Modern humans appeared on the Earth about 200,000 years ago. We like to think we’ve evolved past our Homo Sapiens ancestors, but when it comes to our climate risk, let’s face it: we still have lizard-brains.
Communities have had access to data and observational evidence of climate change for a while now. The data keeps getting better, but we’ve been thinking about and planning for ways to reduce our risk to natural hazards and the changing climate for a long time without widespread normalization of adaptation in our homes and communities. There are case studies from around the world that provide evidence that climate adaptation works to keep communities vibrant in the face of evolving risk.
In our experience at Michael Baker International, despite the data, the planning, and the examples, we’ve observed a gap between identifying climate risks and implementing adaptation strategies, policies, and projects. Communities either don’t know or won’t acknowledge their risk, don’t feel like they have the capacity to do something about it, or they simply do not know how to navigate the problem.
This isn’t just our experience. The basics of human behavior show us that information and data alone will not change how concerned people are about climate threats. In a lot of ways, we still have the same prehistoric brains that our ancestors did all those years ago. We’re hard wired to not make rational choices in line with our best interests. All is not lost, though. The science of behavior change shows all the ways that humans get this wrong, but it also indicates how we can get it right – and what we can harness to get communities to buy into climate adaptation.
Humans are inherently emotional beings, and that means we need to see, feel, and relate to a problem before we act on it.
This is where technology and visualization come in.
Harnessing Technology to Visualize Change
For many, technology and visualization sounds expensive and out-of-reach. Many people’s minds go right to high-end application, but there is a range of technologies and mediums that can help us visualize climate adaptation risk and solutions that will help our stakeholders and the public relate to it. Technology can be old-school, like rendering photos, or it can be a top-of-the-line experience like virtual or augmented reality. Here we’re sharing three uses of visualization and technology to support climate adaptation and hazard mitigation.
Project 1: Using Photorealistic Visualizations to Get Feedback on Adaptation Options
Jersey City is the second most populous city in New Jersey, and its residential population is growing rapidly despite its significant exposure to coastal flood hazards and future sea level rise coming from the Hudson and Hackensack Rivers. More than 40% of its land was inundated during Hurricane Sandy in 2012, and approximately 60% of its land area is within the 1%-annual-chance flood zone. Through its climate adaptation and storm surge modeling efforts, the city identified 27 potential adaptation measures.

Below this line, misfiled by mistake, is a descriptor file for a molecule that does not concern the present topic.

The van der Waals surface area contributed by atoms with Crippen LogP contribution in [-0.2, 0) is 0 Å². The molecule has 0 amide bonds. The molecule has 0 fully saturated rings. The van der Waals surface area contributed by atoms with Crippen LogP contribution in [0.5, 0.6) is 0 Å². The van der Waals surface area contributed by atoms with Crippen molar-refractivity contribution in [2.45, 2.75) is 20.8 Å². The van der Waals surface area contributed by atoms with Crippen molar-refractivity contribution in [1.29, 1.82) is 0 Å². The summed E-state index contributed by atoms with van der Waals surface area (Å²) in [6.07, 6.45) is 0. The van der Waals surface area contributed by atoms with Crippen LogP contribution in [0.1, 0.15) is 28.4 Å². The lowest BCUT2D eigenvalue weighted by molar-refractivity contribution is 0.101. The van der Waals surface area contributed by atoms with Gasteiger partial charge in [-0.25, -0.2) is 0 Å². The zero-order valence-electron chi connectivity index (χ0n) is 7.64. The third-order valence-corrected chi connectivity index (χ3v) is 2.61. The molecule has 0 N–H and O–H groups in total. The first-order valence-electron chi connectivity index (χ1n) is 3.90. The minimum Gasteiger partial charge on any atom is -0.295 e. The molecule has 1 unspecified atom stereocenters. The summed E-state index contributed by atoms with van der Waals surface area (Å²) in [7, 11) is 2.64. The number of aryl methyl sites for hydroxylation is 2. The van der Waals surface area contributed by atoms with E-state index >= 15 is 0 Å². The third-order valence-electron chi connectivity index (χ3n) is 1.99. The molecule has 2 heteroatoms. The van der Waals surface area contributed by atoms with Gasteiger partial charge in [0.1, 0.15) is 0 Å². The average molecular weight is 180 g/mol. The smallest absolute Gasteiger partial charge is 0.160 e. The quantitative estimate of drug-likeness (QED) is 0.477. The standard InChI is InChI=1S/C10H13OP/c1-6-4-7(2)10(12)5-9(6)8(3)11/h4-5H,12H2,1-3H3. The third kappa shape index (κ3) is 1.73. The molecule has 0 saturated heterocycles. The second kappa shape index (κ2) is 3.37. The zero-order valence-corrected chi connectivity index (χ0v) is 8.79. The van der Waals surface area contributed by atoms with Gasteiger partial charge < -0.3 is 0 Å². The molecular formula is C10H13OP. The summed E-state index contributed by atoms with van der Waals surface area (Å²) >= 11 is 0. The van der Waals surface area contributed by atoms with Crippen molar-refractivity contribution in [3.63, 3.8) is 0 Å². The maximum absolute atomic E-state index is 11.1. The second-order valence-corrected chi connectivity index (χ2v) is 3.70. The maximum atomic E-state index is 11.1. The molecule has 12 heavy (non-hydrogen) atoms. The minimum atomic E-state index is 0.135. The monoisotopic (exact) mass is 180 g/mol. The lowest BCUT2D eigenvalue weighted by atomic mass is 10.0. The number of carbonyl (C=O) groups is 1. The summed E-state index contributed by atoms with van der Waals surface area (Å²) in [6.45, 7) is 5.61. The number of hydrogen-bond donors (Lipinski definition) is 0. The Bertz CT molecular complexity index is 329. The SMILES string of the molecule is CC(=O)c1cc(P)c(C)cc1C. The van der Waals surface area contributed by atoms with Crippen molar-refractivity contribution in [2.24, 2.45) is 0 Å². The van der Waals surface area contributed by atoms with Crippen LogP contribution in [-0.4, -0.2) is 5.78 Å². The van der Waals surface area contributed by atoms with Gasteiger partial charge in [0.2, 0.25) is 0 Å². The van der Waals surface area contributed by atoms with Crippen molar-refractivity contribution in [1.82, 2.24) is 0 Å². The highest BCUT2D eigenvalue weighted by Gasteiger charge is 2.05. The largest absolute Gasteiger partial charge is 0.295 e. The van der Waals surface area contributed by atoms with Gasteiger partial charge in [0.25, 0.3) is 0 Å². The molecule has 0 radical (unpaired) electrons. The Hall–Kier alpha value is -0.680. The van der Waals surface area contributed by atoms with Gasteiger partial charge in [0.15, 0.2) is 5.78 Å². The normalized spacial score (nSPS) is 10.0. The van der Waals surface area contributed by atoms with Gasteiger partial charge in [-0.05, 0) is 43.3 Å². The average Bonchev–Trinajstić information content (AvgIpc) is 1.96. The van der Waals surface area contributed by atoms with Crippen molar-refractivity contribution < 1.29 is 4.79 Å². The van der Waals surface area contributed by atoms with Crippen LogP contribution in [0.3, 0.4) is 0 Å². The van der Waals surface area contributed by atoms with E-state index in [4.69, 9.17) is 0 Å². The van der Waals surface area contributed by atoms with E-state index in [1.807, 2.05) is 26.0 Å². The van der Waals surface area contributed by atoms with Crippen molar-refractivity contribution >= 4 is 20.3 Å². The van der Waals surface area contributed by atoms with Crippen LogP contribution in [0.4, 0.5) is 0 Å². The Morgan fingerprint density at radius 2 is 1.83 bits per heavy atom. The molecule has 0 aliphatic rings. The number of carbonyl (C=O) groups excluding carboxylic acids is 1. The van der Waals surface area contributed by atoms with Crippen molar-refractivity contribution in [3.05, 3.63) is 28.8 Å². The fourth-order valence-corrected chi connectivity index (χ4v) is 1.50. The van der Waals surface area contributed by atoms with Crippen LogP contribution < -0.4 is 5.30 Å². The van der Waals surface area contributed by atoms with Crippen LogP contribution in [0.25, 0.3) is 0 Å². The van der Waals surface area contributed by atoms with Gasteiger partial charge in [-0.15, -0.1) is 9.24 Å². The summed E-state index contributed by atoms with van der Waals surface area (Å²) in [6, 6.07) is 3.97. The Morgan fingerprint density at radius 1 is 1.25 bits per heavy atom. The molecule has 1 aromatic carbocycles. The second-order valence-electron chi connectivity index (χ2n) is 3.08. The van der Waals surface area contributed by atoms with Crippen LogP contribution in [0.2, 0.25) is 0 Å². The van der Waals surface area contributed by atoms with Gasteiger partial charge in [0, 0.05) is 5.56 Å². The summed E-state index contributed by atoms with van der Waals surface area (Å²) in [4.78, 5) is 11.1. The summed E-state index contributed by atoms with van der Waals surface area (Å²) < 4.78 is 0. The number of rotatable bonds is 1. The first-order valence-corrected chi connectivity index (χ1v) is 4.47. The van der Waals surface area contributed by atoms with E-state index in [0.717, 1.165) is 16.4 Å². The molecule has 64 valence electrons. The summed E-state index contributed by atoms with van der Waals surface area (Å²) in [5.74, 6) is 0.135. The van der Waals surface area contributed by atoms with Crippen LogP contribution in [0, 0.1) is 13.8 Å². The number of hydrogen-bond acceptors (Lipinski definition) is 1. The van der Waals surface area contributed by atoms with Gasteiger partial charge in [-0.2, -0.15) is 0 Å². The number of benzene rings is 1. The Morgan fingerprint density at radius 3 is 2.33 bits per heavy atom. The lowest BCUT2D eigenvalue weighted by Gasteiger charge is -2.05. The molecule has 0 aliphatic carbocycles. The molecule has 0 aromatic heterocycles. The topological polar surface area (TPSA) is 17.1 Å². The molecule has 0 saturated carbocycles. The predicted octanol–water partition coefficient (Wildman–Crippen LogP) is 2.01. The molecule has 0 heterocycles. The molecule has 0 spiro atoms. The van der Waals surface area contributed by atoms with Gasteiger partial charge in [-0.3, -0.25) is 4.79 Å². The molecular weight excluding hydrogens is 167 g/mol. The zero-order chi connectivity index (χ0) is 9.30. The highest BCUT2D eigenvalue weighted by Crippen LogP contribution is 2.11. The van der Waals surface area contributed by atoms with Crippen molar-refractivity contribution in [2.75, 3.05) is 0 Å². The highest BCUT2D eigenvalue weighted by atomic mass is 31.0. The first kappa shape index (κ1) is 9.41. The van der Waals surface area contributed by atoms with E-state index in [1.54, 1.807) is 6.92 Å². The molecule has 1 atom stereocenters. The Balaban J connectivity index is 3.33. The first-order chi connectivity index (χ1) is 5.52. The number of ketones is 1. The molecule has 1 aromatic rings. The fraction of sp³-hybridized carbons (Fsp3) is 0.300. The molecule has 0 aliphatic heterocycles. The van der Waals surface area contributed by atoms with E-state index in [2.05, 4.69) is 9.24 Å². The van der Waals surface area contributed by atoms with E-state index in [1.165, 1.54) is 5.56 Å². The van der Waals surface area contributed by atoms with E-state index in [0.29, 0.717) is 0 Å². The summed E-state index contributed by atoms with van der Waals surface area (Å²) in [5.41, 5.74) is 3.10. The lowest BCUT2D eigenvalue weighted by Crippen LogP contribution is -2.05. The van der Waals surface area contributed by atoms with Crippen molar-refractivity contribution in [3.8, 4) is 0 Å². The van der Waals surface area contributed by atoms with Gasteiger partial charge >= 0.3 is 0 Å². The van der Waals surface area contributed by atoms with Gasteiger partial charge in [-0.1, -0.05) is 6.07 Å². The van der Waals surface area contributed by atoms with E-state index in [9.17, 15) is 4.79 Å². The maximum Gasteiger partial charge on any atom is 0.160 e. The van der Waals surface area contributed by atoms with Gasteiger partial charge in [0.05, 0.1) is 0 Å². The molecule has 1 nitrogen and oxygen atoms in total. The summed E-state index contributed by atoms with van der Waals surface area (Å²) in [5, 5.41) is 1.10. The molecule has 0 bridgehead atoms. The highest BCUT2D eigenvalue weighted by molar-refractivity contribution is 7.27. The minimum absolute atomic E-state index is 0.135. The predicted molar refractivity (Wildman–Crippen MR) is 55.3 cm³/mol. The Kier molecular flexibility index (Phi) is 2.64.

The city wanted to weigh its options and get public input on the adaptation measures. The problem was that it was hard to describe to a lay-person what an earthen berm levee or a street levee or a storm surge barrier would look like in the community they love and call home. It was essential for Jersey City to not just describe feasibility but to also show how the measures would change the urban form of the community. To help get around the mental barrier of understanding such drastic changes, Michael Baker International’s team designed and produced visualizations to help the city collect feedback on potential adaptation measures for coastal flooding and climate change impacts. They were presented at public meetings for feedback throughout the project on boards for comment. Here’s an example:
As you can see, the visualizations for Jersey City were not the most carefully rendered scenes with photoshopped fluffy clouds, birds, and children playing. That was on purpose. The visualizations were not intended to be aesthetically designed or refined – instead, they were intended to introduce adaptation concepts to stakeholders for feedback. Final design and community context come later. The primary technology used was Adobe Photoshop and ground-based photography with accurate elevation and visual perspectives. Over 800 photographs were taken to accurately visualize the adaptation scenarios.
This project was funded by Together North Jersey a collaborative effort by the U.S. Department of Housing and Urban Development, North Jersey Transportation Planning Authority, and Rutgers, The State University of New Jersey.
Project 2: Building on Esri’s Story Map Platform for Annapolis, MD
The City of Annapolis, Maryland is a historic community designated as a National Historic Landmark and a National Treasure. Between 1957 and 1963, Annapolis saw 3.8 days on average of nuisance flooding; between 2007 and 2013, Annapolis had on average 39.3 days of nuisance flooding. By 2065, Annapolis is forecast to experience daily tidal flooding.